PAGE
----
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It’s sometimes not as hard as we make it.... This note is not meant to be sarcastic (OK, a little, but delivered good-naturedly) .  Its g...

Tuesday, September 29, 2020

Rightly Dividing Eternal Life in Matthew and John

We've previously touched on the place of "eternal" life in a POST from last October. There we looked at the English words "eternal" and "forever" (etc.) and how they obscure the original languages. Today, I'd like to come at it from a more hands-on angle and concentrate on its use in Matthew versus its use in John.

We've previously noted that God's plan (His purpose for the ages) permeate both scripture's prophetic words and scripture's doctrinal words. It should be clear from even a cursory reading of scripture that God dealt with men (and angels) differently in different ages and that God has plans for this age and the ages (plural) to come.

Biblical ages are not tied to time as much as they are connected to conditions. 

Scripture speaks of

  • the age
  • the ages
  • the age of the age
  • the age of the ages
We see a similar pattern with the word "Day." Scripture speaks of "the day of Man," "the day of the Lord" ("the Lord's day), "the day of God," the day of Christ." These are also tied to conditions rather than to time.

The distinctions among the different application of "age" and "ages" are lost in the English use of "eternal" and "forever and ever," etc. We noted in the previous study how Young's Literal Translation sheds light on the word (we give the NKJV for a comparative). 

The Lord shall reign forever and ever! - Ex 15:18 [NKJV] 
Jehovah reigneth -- to the age, and for ever!' - Ex 15:18 [YLT]

We noted in our previous study how confusing the English translations can be.

In the Greek, we see the words "aionios" and "aion" translated as "forever and ever." But when they used separately, "aion" is given a variety of translations: “world”, “course”, “age”, “eternal” as well as being part of "since the world began." It is a word well-connected to earth and time as well as to the ethereal idea of "eternal.".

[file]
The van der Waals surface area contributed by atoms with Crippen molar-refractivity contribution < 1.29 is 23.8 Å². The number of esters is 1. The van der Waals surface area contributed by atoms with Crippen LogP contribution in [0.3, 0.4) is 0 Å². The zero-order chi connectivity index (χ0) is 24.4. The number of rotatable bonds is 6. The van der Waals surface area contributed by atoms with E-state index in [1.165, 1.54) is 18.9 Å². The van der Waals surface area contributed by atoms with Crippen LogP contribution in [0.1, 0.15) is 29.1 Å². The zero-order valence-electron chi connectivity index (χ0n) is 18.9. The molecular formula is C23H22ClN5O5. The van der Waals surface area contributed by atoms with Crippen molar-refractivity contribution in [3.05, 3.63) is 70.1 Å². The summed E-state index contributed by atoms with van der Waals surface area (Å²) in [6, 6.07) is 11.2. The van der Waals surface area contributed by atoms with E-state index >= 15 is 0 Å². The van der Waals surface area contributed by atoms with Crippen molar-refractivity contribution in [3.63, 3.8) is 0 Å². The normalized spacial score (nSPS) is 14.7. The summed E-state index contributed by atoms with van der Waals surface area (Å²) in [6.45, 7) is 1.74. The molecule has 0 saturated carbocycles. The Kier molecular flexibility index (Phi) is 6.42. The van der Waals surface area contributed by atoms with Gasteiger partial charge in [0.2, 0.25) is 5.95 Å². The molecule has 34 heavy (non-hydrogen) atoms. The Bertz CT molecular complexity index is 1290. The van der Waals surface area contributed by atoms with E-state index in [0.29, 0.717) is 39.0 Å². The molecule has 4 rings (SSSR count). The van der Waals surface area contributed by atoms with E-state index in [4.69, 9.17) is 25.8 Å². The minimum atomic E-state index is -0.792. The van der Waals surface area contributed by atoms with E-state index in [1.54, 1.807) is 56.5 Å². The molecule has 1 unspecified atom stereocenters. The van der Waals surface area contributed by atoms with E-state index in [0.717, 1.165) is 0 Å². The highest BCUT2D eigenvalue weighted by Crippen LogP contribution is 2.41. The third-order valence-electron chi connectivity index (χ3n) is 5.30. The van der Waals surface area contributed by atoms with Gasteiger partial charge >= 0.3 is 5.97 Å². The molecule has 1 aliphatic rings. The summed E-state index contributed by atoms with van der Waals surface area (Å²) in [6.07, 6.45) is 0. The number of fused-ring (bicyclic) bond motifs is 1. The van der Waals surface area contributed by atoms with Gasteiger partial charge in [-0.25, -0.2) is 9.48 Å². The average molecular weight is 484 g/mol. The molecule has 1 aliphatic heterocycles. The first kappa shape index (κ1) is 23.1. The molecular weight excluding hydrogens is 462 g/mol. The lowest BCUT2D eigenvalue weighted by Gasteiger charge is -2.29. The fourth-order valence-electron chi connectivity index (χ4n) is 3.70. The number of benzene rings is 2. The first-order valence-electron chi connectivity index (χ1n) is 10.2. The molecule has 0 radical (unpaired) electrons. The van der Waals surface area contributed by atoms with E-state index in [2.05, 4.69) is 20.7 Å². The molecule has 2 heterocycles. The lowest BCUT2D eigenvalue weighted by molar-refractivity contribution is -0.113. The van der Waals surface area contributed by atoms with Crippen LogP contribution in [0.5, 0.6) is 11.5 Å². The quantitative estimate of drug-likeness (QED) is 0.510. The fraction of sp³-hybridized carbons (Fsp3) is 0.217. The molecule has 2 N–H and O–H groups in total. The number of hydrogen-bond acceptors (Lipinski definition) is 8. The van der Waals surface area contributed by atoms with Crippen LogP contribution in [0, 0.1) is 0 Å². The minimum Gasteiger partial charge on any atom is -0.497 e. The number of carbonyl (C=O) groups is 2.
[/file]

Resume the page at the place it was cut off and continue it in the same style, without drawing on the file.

When the translators couldn't use "forever" or "eternal" they resorted to other words. We are always aware that context plays a part in our understanding of a word and its use, but we lose quite a bit when "since the world began" is seen as "since the age began," our understanding becomes clearer. 

But let us leave that there and focus in on "eternal/everlasting" life in Matthew and John.

And, behold, one came and said unto him, Good Master, what good thing shall I do, that I may have [aionios] eternal life? And he said unto him, Why callest thou me good? there is none good but one, that is, God: but if thou wilt enter into life, keep the commandments. 
-Matt 19:16-17

That whosoever believeth in him should not perish, but have eternal [aionios] life. For God so loved the world, that he gave his only begotten Son, that whosoever believeth in him should not perish, but have everlasting [aionios] life.
-John 3:15-16

Verily, verily, I say unto you, He that heareth my word, and believeth on him that sent me, hath everlasting [aionios] life, and shall not come into condemnation; but is passed from death unto life.
-John 5:24

We first note that all four words translated "eternal" or "everlasting" come from the same Greek word, "aionios." We pull back the lens and make the comparison. The Lord states in John that "aionios life" ("life age-during" [YLT]), is a gift by grace which is secured by faith. Period. Yet in Matthew, the "age-life" there is the result of keeping the commandments. We know that keeping the commandments (works) was never the path to the free gift of resurrection life. That idea is dismissed as impossible in the book of Romans and elsewhere.  

We should also see that "keeping the commandments" would have been impossible to men like Adam, Enoch, Noah, Abraham, Isaac, Jacob, and Joseph. As the Ten Commandments were not given until the time of Moses. In fact, Israel was redeemed out of bondage to Egypt (a type of the world system) before Moses was give the Ten Commandments. The commandments given to Israel in Exodus 20 are specific to that nation, for a specific purpose: that she would be a kingdom of priests for the nations (Ex 19:5-7).

We turn back to Matthew to see that the "commandments" in Matthew 19:17 are a reference to a part of the Ten Commandments.

‘Which ones?’ he asked. ‘These ones,’ Jesus answered: ‘ “don’t murder, don’t commit adultery, don’t steal, don’t tell lies under oath, respect your father and mother”, and “love your neighbour as yourself”.’

-Matthew 19:18-19

Now to those who try to use the words of the Lord here to teach salvation (resurrection life) by works or salvation by the Law or salvation by the Ten Commandments, they must follow through the entire passage.

‘If you want to complete the set,’ Jesus replied, ‘go and sell everything you own and give it to the poor. That way you’ll have treasure in heaven! Then come and follow me.’ When the young man heard him say that, he went away very sad. He had many possessions.

-Matthew 19:20-22